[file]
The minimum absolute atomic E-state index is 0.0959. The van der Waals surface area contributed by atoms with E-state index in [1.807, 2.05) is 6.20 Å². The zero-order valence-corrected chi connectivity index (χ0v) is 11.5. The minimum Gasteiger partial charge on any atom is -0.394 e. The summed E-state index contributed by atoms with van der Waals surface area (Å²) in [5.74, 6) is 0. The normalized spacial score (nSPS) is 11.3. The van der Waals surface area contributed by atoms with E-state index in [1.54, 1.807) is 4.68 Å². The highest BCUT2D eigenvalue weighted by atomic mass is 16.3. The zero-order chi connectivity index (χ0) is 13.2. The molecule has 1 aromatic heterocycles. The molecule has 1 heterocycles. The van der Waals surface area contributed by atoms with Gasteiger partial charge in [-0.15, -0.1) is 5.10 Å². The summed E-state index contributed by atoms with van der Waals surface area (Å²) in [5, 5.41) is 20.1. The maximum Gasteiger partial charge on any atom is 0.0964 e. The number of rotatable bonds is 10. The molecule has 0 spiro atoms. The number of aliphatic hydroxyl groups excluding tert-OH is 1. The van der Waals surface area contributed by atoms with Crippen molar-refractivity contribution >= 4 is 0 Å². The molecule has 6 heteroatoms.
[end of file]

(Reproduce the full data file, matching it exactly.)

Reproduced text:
The minimum absolute atomic E-state index is 0.0959. The van der Waals surface area contributed by atoms with E-state index in [1.807, 2.05) is 6.20 Å². The zero-order valence-corrected chi connectivity index (χ0v) is 11.5. The minimum Gasteiger partial charge on any atom is -0.394 e. The summed E-state index contributed by atoms with van der Waals surface area (Å²) in [5.74, 6) is 0. The normalized spacial score (nSPS) is 11.3. The van der Waals surface area contributed by atoms with E-state index in [1.54, 1.807) is 4.68 Å². The highest BCUT2D eigenvalue weighted by atomic mass is 16.3. The zero-order chi connectivity index (χ0) is 13.2. The molecule has 1 aromatic heterocycles. The molecule has 1 heterocycles. The van der Waals surface area contributed by atoms with Gasteiger partial charge in [-0.15, -0.1) is 5.10 Å². The summed E-state index contributed by atoms with van der Waals surface area (Å²) in [5, 5.41) is 20.1. The maximum Gasteiger partial charge on any atom is 0.0964 e. The number of rotatable bonds is 10. The molecule has 0 spiro atoms. The number of aliphatic hydroxyl groups excluding tert-OH is 1. The van der Waals surface area contributed by atoms with Crippen molar-refractivity contribution >= 4 is 0 Å². The molecule has 6 heteroatoms.